Now that you’ve heard my poem, graduates, maybe you’re beginning to see why I’ve dedicated it to your family relatives. After all, the poem is about family helping family. And I’m sure you’ll remember the times you yourself have gotten stuck in this journey of yours just like Dot in that poem – times when your parents or relatives have responded to your predicament with concern and a helping hand. As I’ve already suggested, you may well get stuck again, when some well-laid plan you have for your life falls through. So don’t forget to thank your loved ones after this ceremony is over for the help they’ve given you during your last four years, and keep them close by, returning the favor of their help every so often in the future.
And yet. And yet, there are moments in life’s journey when no help from others will quite do – when what you need is not food, as was the case of Dot in my poem, but soul food, which you can only seek and find on your own. So my last poem with a car in it, the shortest of them all, is about an individual sort of travel – travel of an interior, spiritual kind.
In this poem you’re driving all by yourself at night beyond a town or clump of houses where everybody else is, into the pure, untamed darkness of Maine, and you’re on one of those skinny country roads with a solid yellow line that tells you two things: that you’re way off the beaten track, and that there are twists and turns to discover with your headlights as you go.
This poem about individual, spiritual travel is called “Driving to Dark Country.”
Past where the last
gang of signs
comes out of the dark
to wave you back,
and past telephone
with the light of someone
beyond the next hill
a slow single line
will take the eye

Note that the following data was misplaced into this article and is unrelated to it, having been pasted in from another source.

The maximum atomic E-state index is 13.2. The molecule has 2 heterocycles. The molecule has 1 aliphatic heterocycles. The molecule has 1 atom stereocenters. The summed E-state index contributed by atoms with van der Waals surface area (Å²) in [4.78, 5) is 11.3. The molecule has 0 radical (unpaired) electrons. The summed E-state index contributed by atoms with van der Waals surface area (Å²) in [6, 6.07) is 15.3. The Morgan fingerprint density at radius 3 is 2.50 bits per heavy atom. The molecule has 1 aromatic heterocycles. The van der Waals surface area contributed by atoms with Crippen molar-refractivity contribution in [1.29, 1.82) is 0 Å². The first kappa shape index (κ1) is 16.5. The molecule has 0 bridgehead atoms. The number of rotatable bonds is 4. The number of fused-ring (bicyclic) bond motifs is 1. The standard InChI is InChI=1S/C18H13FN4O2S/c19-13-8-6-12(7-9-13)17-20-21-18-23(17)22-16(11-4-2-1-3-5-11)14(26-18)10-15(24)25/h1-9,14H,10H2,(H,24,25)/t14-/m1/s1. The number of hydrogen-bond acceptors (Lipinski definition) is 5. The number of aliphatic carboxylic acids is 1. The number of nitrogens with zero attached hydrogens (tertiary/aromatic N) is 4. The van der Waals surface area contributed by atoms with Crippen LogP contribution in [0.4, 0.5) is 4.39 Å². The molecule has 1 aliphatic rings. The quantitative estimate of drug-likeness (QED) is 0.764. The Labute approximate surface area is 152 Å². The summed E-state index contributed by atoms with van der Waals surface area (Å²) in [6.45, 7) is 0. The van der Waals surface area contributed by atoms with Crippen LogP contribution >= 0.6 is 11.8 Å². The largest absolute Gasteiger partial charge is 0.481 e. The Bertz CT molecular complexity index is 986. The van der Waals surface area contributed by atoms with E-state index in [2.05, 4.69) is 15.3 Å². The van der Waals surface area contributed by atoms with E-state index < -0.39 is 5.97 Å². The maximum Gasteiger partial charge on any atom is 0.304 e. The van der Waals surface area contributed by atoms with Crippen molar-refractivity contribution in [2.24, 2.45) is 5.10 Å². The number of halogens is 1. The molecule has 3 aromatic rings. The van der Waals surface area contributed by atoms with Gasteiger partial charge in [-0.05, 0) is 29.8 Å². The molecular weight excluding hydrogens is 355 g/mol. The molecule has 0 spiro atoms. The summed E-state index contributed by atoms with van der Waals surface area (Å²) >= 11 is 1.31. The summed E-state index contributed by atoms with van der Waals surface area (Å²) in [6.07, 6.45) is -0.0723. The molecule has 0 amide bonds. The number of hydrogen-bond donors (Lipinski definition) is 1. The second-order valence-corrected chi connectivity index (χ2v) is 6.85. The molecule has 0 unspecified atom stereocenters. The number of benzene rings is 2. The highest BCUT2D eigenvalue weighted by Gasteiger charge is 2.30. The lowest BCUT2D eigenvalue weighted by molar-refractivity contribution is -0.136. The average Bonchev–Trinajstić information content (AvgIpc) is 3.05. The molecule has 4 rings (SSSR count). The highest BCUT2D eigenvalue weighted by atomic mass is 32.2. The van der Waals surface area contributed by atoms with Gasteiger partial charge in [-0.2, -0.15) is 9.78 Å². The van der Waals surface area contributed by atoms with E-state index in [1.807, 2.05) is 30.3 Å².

of your high beam. Around you
will be jewels
of the fox-watch.
Great trees will rise up
to see you passing by
all by yourself,
riding on light.
So on this auspicious morning, Graduates, I recommend three things. First of all, consider the possibilities of Plan B, finding in your very obstacles your truest and best opportunities. Second, value your loved ones, your collaborators in life, who’ve cared enough to help you out of the tight spots you’ve gotten yourself into, whether in the back seat of a car or anywhere else. And finally, never forget the need of your spirit to take that interior journey into your own dark country, all by yourself, riding on light. Congratulations, graduates, and blessings on all your future travels.
[Wesley McNair is the current Poet Laureate of Maine. U.S. Poet Laureate Philip Levine has called Wesley McNair “one of the great storytellers of contemporary poetry.” The author of nine volumes of poems, including Lovers of the Lost: New and Selected Poems, he has held grants from the Fulbright and Guggenheim foundations, two Rockefeller Fellowships, two NEA fellowships, and four honorary degrees for literary distinction. In 2006 he was selected for a United States Artists Fellowship of $50,000 as one of “America’s finest living artists.” Other honors include the Robert Frost Award, the Theodore Roethke Prize, an Emmy Award, and the Sarah Josepha Hale Medal. He was recently invited for the second time to read his poetry at the Library of Congress, and he has served four times on the nominating committee for the Pulitzer Prize in poetry. In June McNair will publish his eighteenth book, The Words I Chose, a memoir describing his development as a poet against the odds of a broken home, poverty, and the hardships of family life. Most importantly by far, he is the co-author with Bill Roorbach and Robert Kimber of A Place on Water, and knows cocktail hour when he sees it.][Wes's guest head drawn by Alan Crichton]
Three Amigos with the late, great Wally